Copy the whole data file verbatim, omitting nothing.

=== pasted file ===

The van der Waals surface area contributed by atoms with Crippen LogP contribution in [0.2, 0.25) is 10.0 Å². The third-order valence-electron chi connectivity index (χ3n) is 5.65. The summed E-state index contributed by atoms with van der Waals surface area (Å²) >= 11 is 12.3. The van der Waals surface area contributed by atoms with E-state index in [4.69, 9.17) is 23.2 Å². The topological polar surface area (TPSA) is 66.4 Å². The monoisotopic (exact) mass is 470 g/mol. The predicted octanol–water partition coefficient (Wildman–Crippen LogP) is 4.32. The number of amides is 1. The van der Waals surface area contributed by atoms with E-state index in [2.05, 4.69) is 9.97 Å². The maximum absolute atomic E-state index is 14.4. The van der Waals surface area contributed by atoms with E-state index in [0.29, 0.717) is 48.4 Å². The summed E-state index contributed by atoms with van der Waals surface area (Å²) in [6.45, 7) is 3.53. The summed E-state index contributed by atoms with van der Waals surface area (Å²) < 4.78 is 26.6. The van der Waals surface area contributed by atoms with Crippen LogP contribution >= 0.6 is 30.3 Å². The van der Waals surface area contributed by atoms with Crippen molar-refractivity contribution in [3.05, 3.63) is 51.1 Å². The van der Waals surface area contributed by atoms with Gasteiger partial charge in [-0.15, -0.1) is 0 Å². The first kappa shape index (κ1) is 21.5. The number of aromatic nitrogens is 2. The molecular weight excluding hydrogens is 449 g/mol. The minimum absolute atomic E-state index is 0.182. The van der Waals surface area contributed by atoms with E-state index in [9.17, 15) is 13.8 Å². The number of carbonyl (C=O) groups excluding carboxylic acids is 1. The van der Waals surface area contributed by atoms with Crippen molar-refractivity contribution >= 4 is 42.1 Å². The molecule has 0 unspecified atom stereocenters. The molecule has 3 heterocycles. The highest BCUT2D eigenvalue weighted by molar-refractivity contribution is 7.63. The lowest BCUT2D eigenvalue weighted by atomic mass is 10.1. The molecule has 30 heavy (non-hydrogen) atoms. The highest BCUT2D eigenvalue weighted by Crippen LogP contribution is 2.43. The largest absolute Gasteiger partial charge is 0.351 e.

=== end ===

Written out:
The van der Waals surface area contributed by atoms with Crippen LogP contribution in [0.2, 0.25) is 10.0 Å². The third-order valence-electron chi connectivity index (χ3n) is 5.65. The summed E-state index contributed by atoms with van der Waals surface area (Å²) >= 11 is 12.3. The van der Waals surface area contributed by atoms with E-state index in [4.69, 9.17) is 23.2 Å². The topological polar surface area (TPSA) is 66.4 Å². The monoisotopic (exact) mass is 470 g/mol. The predicted octanol–water partition coefficient (Wildman–Crippen LogP) is 4.32. The number of amides is 1. The van der Waals surface area contributed by atoms with E-state index in [2.05, 4.69) is 9.97 Å². The maximum absolute atomic E-state index is 14.4. The van der Waals surface area contributed by atoms with E-state index in [0.29, 0.717) is 48.4 Å². The summed E-state index contributed by atoms with van der Waals surface area (Å²) in [6.45, 7) is 3.53. The summed E-state index contributed by atoms with van der Waals surface area (Å²) < 4.78 is 26.6. The van der Waals surface area contributed by atoms with Crippen LogP contribution >= 0.6 is 30.3 Å². The van der Waals surface area contributed by atoms with Crippen molar-refractivity contribution in [3.05, 3.63) is 51.1 Å². The van der Waals surface area contributed by atoms with Gasteiger partial charge in [-0.15, -0.1) is 0 Å². The first kappa shape index (κ1) is 21.5. The number of aromatic nitrogens is 2. The molecular weight excluding hydrogens is 449 g/mol. The minimum absolute atomic E-state index is 0.182. The van der Waals surface area contributed by atoms with E-state index in [9.17, 15) is 13.8 Å². The number of carbonyl (C=O) groups excluding carboxylic acids is 1. The van der Waals surface area contributed by atoms with Crippen molar-refractivity contribution >= 4 is 42.1 Å². The molecule has 0 unspecified atom stereocenters. The molecule has 3 heterocycles. The highest BCUT2D eigenvalue weighted by molar-refractivity contribution is 7.63. The lowest BCUT2D eigenvalue weighted by atomic mass is 10.1. The molecule has 30 heavy (non-hydrogen) atoms. The highest BCUT2D eigenvalue weighted by Crippen LogP contribution is 2.43. The largest absolute Gasteiger partial charge is 0.351 e.